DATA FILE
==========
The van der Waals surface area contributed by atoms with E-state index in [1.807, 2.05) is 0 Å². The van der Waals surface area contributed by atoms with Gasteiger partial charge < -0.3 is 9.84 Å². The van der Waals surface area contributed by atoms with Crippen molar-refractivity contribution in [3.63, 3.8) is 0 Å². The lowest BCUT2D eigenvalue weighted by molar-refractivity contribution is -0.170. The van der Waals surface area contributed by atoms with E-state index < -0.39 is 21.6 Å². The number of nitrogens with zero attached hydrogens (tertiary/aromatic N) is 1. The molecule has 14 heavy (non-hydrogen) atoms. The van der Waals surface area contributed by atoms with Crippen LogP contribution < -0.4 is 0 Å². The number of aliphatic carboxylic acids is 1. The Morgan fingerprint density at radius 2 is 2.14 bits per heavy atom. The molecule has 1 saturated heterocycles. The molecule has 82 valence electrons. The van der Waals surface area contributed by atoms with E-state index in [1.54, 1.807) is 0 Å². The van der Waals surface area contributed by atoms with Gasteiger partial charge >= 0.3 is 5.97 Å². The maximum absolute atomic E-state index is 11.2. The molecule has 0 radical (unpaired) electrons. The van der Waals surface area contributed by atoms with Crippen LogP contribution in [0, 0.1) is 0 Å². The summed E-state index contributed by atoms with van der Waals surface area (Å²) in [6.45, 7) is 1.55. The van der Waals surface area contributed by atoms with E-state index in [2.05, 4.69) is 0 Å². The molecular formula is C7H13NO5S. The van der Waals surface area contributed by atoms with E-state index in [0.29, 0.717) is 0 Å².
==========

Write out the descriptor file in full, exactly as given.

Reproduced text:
The van der Waals surface area contributed by atoms with E-state index in [1.807, 2.05) is 0 Å². The van der Waals surface area contributed by atoms with Gasteiger partial charge < -0.3 is 9.84 Å². The van der Waals surface area contributed by atoms with Crippen molar-refractivity contribution in [3.63, 3.8) is 0 Å². The lowest BCUT2D eigenvalue weighted by molar-refractivity contribution is -0.170. The van der Waals surface area contributed by atoms with E-state index < -0.39 is 21.6 Å². The number of nitrogens with zero attached hydrogens (tertiary/aromatic N) is 1. The molecule has 14 heavy (non-hydrogen) atoms. The van der Waals surface area contributed by atoms with Crippen LogP contribution < -0.4 is 0 Å². The number of aliphatic carboxylic acids is 1. The Morgan fingerprint density at radius 2 is 2.14 bits per heavy atom. The molecule has 1 saturated heterocycles. The molecule has 82 valence electrons. The van der Waals surface area contributed by atoms with E-state index in [1.54, 1.807) is 0 Å². The van der Waals surface area contributed by atoms with Gasteiger partial charge >= 0.3 is 5.97 Å². The maximum absolute atomic E-state index is 11.2. The molecule has 0 radical (unpaired) electrons. The van der Waals surface area contributed by atoms with Crippen LogP contribution in [0, 0.1) is 0 Å². The summed E-state index contributed by atoms with van der Waals surface area (Å²) in [6.45, 7) is 1.55. The van der Waals surface area contributed by atoms with E-state index in [2.05, 4.69) is 0 Å². The molecular formula is C7H13NO5S. The van der Waals surface area contributed by atoms with E-state index in [0.29, 0.717) is 0 Å².